House Minority Leader Kevin McCarthy had an important decision to make — stick with former President Donald Trump and his loyalists in the Freedom Caucus, or side with more establishment House Republicans who want to take the party back.
The answer became clear when instead of calling Trump, as he often did when Trump was president, he is now set to visit with Trump in Florida on Thursday. The meeting was initiated by McCarthy, a person familiar with the meeting said, and is part of an effort to get back into the good graces of the former president.
McCarthy was in Florida on Wednesday, where he was fundraising, as the House is out this week.
Two sources told CNN that some people warned McCarthy not to go see Trump on Thursday. A source familiar with the matter said it made him look weak. Another source close to McCarthy told CNN that the California Republican was told that he would look like he was “crawling back to Trump,” and that it would further isolate him from mainstream donors who want to move away from Trump.
The news of the meeting was first reported by Punchbowl News.
Despite political pressure from some in the GOP that the party must move on from Trump, McCarthy is eyeing what will win him back the House and possibly catapult him to the speakership. Sources told CNN he is eager to realign himself with Trump after corporate donors — including American Express, Blue Cross Blue Shield, Commerce Bank, Dow and Marriott — have suspended PAC donations to members of Congress who objected to certifying the election for Joe Biden.
For McCarthy, the balance falls between needing to appeal to GOP donors and to Trump’s base, which still makes up a powerful force in the party and will need to turn out in order for the GOP to win back the House in two years. Not to mention if McCarthy wants to ascend to the speakership in two years, he will need hold on to the Trump wing of his own conference or risk a challenge. For years, one of McCarthy’s strongest attributes as leader has been his propensity to bring in large fundraising hauls for the conferences. His prolific fundraising was highlighted Wednesday by National Republican Congressional Committee Chairman Tom Emmer during a private GOP call.
It was also on that call that McCarthy called on his conference to stop attacking each other, CNN reported earlier Wednesday. “Cut that crap out,” the California Republican told his members, according to two sources on the call. McCarthy said he’s had personal discussions with individual members and warned that a continued GOP vs. GOP battle will only benefit Democrats as the party aims to recapture the majority in next year’s midterm elections.
Since the early days of Trump’s campaign, McCarthy stood by him, earning the nickname “my Kevin.” Through health care, tax overhaul and most recently amid Trump’s threat not to sign a hard-fought stimulus package, it was McCarthy who helped get the then-President to “yes.” McCarthy has stood by Trump during the most petulant moments of his one-term administration. Even in the last days of Trump’s time as president, McCarthy joined a Texas lawsuit that was struck down by the Supreme Court that sought to overturn the results of the election. Even after the insurrection at the Capitol on January 6, McCarthy voted to object to the election results.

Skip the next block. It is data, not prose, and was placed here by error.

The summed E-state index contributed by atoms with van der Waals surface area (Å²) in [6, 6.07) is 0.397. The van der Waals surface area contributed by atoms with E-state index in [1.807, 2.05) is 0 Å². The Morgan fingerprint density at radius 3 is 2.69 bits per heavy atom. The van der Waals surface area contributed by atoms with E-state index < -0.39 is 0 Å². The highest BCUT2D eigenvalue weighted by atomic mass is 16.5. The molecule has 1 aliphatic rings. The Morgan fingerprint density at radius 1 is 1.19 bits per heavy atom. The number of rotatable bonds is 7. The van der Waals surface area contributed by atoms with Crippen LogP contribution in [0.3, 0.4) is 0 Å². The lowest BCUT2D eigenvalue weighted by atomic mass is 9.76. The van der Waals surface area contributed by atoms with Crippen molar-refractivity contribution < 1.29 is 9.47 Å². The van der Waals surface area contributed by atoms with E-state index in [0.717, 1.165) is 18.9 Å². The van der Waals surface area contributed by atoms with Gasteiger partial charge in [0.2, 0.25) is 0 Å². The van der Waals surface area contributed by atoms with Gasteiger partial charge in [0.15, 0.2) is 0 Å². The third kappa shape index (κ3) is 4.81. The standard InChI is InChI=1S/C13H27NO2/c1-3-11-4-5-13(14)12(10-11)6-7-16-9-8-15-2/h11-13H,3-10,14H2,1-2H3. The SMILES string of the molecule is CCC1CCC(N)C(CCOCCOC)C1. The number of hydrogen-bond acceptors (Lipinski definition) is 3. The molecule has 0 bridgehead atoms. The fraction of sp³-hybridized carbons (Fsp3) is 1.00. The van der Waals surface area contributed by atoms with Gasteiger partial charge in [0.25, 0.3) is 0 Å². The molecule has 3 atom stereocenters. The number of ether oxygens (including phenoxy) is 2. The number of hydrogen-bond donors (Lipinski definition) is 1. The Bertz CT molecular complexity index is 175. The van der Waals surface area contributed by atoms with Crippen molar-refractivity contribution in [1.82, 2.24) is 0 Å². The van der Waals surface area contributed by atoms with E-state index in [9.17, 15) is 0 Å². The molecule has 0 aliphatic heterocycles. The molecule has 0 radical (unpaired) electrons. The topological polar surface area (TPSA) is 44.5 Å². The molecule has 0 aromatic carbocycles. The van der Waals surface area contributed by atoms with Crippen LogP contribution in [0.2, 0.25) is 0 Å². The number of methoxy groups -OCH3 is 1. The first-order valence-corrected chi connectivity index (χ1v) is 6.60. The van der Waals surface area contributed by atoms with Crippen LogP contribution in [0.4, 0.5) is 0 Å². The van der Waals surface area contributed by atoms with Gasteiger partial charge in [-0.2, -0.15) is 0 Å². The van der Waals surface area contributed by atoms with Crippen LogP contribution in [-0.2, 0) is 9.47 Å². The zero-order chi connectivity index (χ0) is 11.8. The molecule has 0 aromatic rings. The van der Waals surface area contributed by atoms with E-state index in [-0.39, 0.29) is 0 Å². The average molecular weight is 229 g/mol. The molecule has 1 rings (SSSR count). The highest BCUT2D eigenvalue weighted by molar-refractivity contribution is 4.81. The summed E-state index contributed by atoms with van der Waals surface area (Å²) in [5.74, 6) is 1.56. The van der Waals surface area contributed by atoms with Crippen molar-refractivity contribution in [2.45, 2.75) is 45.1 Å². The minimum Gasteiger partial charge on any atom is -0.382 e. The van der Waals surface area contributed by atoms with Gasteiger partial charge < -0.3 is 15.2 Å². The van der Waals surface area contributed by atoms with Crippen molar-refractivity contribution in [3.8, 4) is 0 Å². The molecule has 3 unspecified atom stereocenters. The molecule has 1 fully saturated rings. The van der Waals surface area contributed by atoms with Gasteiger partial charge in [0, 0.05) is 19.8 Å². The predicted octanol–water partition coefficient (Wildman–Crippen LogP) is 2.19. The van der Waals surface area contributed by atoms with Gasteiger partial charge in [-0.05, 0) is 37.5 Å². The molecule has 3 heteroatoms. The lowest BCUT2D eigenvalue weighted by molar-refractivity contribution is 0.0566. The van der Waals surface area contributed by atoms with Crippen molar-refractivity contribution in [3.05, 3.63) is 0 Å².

Politically, sources have told CNN that McCarthy is caught between Trump’s fervent supporters in the party and the GOP conference members who think the attack on the Capitol was sedition, including the 10 House Republicans — such as GOP conference chair Liz Cheney of Wyoming — who voted to support Trump’s second impeachment.
The fallout has led to questions about McCarthy’s leadership in his conference. As much as McCarthy cannot afford to lose support from members of the Freedom Caucus, he also can’t lose the backing of members in front-line districts that could help him win back the majority.
“We’re in a terrible position, as a country and as a party,” one Republican aide told CNN. “I think a lot of people are frustrated at Kevin because he’s at the helm of the conference.”
McCarthy has backtracked on Trump’s role in the insurrection as recently as this week, when he was criticized at his most recent news conference for saying he didn’t believe Trump “provoked” the insurrection “if you listen to what he said at the rally” — after saying two weeks earlier that Trump bears responsibility.
When asked in an interview Sunday with Gray Television if he had changed his stance on Trump’s role in the Capitol attack, he said: “No, I have not changed in that.”
“I thought the president had some responsibility when it came to the response. If you listen to what the president said at the rally, he said, ‘Demonstrate peacefully,’ ” he told Greta Van Susteren.
McCarthy has said he’s aware there’s a divide in his party he must address and that the conference plans to meet and speak freely.
“We can have differences of opinion, but I do believe we’re going to have a conference next week to air the differences, unite individuals and move forward, to work for all Americans,” he told Fox News in an interview last week. “That’s the best approach we can take.”
This story and headline have been updated with additional developments Thursday.